Connect with us

Opinion & Analysis

How your shoulder blades can affect your club face: Part 2



This article was co-authored with Chris Gibson, an Australian AAA-rated golf professional. His teaching philosophy focuses on simplicity and longevity in the game, providing help for golfers at all levels. He focuses on interpreting information from technology and applying it in the simplest way possible to help his students

Before you begin reading this article, make sure you have read Part 1 in this series, otherwise not much of this is going to make sense! Here, in Part 2, Chris and I are going to offer solutions that will help you to develop better stability and control of those all-important shoulder blades.

But first, in response to requests for a more detailed photographic explanation, we will also show you the good and bad of scapula-positioning when standing upright and in a golf setup. The two models featured are an underdeveloped teen who has poor scapula control, and a top-100 player in the world who has five years of scapula stability training under his belt (in addition to other training).

You can see that in Pic 1; the teen had a lack of bulk and activation in the muscles surrounding the scapula and it appears to poke through the skin. This leads to the right shoulder sitting very low and internally rotated at set up (Pics 2 and 3), which as we suggested in Part 1 of this article, makes it ultimately more difficult to control the clubface consistently. Where as the more trained athlete (whilst still not perfect: right shoulder is low) holds his scapula better in standing and set up, which we believe gives him a better chance to repeatedly control the clubface efficiently in his action.

Pic 1

Scap Article Comparison - behind

Teen (left) and top-100 player in the world.

Pic 2

Scap Article Comparison - target

Teen (left) and top-100 player in the world.

Pic 3

Scap Article Comparison - face

Teen (left) and top-100 player in the world.

Hopefully that clears things up for you and we can finally offer you a solution to training those scaps. The scapula is notoriously difficult to control; instinctively, we generally have poor awareness and usually aren’t very strong or stable in the muscles that surround it. Training of these muscles can be be tricky and complicated, so we have tried to simplify it for you by delivering two sets of simple exercises that we use as a starting point for many of the players (elite or otherwise) that we work with.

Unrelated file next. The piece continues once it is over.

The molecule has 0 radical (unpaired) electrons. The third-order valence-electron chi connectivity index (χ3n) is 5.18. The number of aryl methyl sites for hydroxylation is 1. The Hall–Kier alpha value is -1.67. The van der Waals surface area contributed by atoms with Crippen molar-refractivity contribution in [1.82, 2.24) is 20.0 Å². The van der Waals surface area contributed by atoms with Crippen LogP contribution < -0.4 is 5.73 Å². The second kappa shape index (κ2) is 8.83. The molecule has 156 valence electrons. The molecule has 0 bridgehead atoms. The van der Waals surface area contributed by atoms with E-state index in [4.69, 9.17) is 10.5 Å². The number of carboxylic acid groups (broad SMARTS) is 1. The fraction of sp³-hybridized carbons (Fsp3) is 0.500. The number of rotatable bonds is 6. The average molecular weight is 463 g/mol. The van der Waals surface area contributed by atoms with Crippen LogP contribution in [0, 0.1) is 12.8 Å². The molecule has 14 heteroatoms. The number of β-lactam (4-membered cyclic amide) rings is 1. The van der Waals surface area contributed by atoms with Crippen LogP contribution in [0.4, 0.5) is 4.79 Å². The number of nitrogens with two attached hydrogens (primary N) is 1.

These simple drills can be done using either a piece of rubber tubing or more ideally, the training piece you will see in the photos called the Gravity Fit Thoracic Pro.

We have created one mini program for home and one mini program for the practice range. The movements are simple and don’t require any kind of in-depth anatomical knowledge to perform them correctly. We have supplied photos and descriptions of how to perform the movements, but also welcome questions and queries.

Home Exercises

Circuit – 3 Rounds – 30 seconds of rest between exercises.

  1. Tubing Push Out – Thoracic Pro – 12 reps
  2. Wall Push Up – Thoracic Pro – 12 reps
  3. Set Up Posture Drill – Thoracic Pro – 45 secs
  4. Waist to Waist Turns – Thoracic Pro – 10 reps
1. Tubing Push Out
  • Purpose: Training scapula awareness, control and endurance
  • Method: Stand tall, press arms forward keeping shoulder blades and spine connected to back paddle, turn palms up as you near end range. Control back to start position and repeat.

Scap Article 4

2. Wall Push Up
  • Purpose: Training scapula awareness, control and endurance.
  • Method: Stand tall, lower your chest toward the wall keeping your shoulder blades and spine connected to back paddle. Control back to start position and repeat.

Scap Article 3

3. Set Up Posture Drill
  • Purpose: Training scapula awareness, control and endurance in golf setup.
  • Method: In golf set up with hands in tubing, turn shoulders/elbows/hands outwards. Gently pulse hands against tubing.
Scap Article 5
4. Waist to Waist Turns

Purpose: Training scapula awareness, control and endurance in rotation movement pattern.

Method: In golf setup with hands in tubing, turn shoulders/elbows/hands outwards. Turn into backswing then turn into follow through. Maintain shoulder/elbow/hand positioning all the way through.

Scap Article 6 Range Drills

Circuit – 10 rounds – 20 secs rest between drills

  1. Set Up Posture Drill – Thoracic Pro – 20 secs
  2. Waist to Waist Turns – Thoracic Pro – 10 reps
  3. Preset, Backswing to Impact – 5 reps
  4. Preset, backswing to hit ball – 3 reps
1. Set Up Posture Drill
  • Purpose: Training scapula awareness, control and endurance in golf setup.
  • Method: In golf set up with hands in tubing, turn shoulders/elbows/hands outwards. Gently pulse hands against tubing.

Scap Article 7

2. Waist to Waist Turns
  • Purpose: Training scapula awareness, control and endurance in rotation movement pattern.
  • Method: In golf set up with hands in tubing, turn shoulders/elbows/hands outwards. Turn into backswing then turn into follow through. Maintain shoulder/elbow/hand positioning all the way through.

Scap Article 10

3. Preset, Backswing to Impact
  • Purpose: Practice first move, top of backswing and back to impact in controlled manner. Opportunity to discover what positions feel like with quality scapular control under low load (moving slowly).
  • Method: Set club parallel to ground with good shoulder position (connected scapulae), slowly swing up to top of 3/4 backswing and back to impact.

Scap Article 9

4. Preset, backswing to hit ball
  • Purpose: Taking the movement patterns and control of the scapula and applying it to hitting balls.
  • Method: Set club parallel to ground with good shoulder position (connected scapulae), complete rest of swing and impact at normal speed

Scap Article Last